But that said, there is still evidence that there is plenty of activity in the category's sub-sectors, and this is giving rise to plenty of churn, as well as maintaining competition.
Liz Watkinson, the group publisher of H Bauer's TV titles, believes the category can be split into three: "These are premium, mid and budget, and rivalry within them is more intense than ever."
She's not wrong. Especially when it comes to the two titles at the top of the table, What's on TV and TV Choice.
The big story is that TV Choice is closing the gap on its rival by putting on double-digit growth, while the IPC title dropped by 4.3 per cent.
However, Philippa Brown, the managing director at IPC tx, puts this down to Bauer's strategy of price cutting (at 35p, TV Choice is seven pence cheaper than What's on TV), and challenges her rival publisher to meet them on equal terms. She says: "Bauer says that the sales figures are nothing to do with the cover price, but if they're not, why don't they put their prices up? I'm sure they wouldn't turn down an extra seven pence a copy. We have Dunnhumby research showing the older readership have no brand loyalty; they switch because of price, so Bauer is devaluing the market."
Watkinson retorts by saying: "That would be fun, but it's not going to happen any time soon. We're happy where we are. We moved the price up by two pence at Christmas and we're still growing. Its not just price-related, our numbers show value for money is working for the audience."
In the premium sector, the Radio Times still leads the way and continues to be profitable, with a sales value of more than £1 million a week, while IPC's TV Times continues to struggle.
However, Brown sends out another warning to the industry, by promising to bring this title in line with the rest of the market. IPC has slowed its sales decline compared to the last few years.
The real growth in the premium sector has come from the satellite category, which saw IPC's TV & Satellite Week maintain an even keel, while Bauer's Total TV Guide continued to gain ground on its competitor with a 19 per cent year-on-year growth.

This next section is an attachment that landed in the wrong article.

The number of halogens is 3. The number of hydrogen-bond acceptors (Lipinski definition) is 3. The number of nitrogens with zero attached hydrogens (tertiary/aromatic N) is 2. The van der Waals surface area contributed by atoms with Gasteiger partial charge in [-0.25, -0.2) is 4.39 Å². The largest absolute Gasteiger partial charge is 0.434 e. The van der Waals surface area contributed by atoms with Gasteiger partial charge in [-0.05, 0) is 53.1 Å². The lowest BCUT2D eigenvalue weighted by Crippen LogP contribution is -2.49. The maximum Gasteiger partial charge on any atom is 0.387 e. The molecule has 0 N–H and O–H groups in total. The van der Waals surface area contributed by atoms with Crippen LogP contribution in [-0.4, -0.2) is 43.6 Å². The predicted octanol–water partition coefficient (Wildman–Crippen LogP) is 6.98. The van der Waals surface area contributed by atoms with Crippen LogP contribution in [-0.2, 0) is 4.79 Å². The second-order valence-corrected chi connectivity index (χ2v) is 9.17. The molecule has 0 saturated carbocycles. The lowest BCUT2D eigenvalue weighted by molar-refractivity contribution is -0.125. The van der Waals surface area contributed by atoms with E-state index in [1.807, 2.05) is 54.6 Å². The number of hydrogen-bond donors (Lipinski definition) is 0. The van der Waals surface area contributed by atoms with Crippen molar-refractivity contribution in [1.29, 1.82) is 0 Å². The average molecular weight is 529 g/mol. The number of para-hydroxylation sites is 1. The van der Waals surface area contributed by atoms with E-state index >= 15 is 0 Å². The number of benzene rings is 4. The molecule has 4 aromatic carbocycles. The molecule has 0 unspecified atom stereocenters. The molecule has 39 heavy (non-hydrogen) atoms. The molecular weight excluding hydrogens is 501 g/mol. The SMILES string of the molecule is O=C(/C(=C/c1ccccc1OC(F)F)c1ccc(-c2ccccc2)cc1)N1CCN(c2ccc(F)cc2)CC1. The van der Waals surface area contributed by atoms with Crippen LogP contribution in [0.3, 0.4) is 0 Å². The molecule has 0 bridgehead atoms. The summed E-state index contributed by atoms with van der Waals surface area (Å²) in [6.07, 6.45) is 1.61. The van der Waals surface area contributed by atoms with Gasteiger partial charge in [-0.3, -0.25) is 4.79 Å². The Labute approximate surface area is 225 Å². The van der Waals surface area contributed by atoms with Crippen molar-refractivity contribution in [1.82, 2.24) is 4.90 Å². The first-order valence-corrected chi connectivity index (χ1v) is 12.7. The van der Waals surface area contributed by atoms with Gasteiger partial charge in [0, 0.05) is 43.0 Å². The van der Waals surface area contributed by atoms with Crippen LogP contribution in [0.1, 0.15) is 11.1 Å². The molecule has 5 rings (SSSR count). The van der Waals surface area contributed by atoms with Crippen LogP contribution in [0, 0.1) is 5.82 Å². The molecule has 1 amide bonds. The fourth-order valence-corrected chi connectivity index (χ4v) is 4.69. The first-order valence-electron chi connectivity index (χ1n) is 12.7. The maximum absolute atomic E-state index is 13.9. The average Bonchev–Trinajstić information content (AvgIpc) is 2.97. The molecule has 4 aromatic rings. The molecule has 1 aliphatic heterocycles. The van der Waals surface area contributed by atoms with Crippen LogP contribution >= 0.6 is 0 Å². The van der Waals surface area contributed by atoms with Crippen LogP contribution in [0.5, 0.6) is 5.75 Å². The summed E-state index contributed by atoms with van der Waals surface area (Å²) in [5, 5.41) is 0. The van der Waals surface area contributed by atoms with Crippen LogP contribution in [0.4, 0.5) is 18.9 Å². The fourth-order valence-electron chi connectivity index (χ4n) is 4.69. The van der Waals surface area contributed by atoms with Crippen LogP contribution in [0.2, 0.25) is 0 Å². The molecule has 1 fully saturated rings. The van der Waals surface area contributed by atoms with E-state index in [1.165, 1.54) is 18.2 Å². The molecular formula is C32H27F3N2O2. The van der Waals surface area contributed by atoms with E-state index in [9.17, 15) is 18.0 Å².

Watkinson puts this down to the proliferation of Freeview towards the end of last year. She says: "It grew exponentially, leading to more people needing comprehensive viewing schedules you can't get anywhere else."
But the real surprise has been the soap category. With two of the titles, All About Soap and Soaplife, putting on double-digit growth, the market, which many thought had had its day, has exploded again. Brown says: "The overall sector is up 8.1 per cent.The appetite for soaps is as big as ever and is helping bring younger readers into the market. Plus, they are well-priced magazines, so they're building revenue."
Verdict With no launches and minimal price cutting, the market seems to have remained static. But the growth of TV Easy, the soap sector and TV Choice shows there is some movement. It also shows new readers are entering the market, especially younger ones, who have historically been difficult to draw into the sector.
TITLE PUBLISHER Total ABC Period-on- Year-on-
% change % change
What's on TV IPC 1,437,650 -4.8 -4.3
TV Choice H Bauer 1,353,436 5.1 11.6
Radio Times BBC Magazines 1,082,338 1.1 -1.1
TV Times IPC 377,473 1.3 -7.5
TV Easy IPC 293,325 -2.7 3.1
TV Quick H Bauer 246,181 -6.1 -13.8
TV & Satellite
Week IPC 207,327 -2.1 0.1
Inside Soap Hachette Filipacchi 189,183 3.1 3.4
Total TV Guide H Bauer 109,501 8.1 19.0
Soaplife IPC 97,540 5.4 15.7
All About Soap Hachette Filipacchi 78,061 4.3 11.3
Source: Audit Bureau of Circulations, July-December 2006.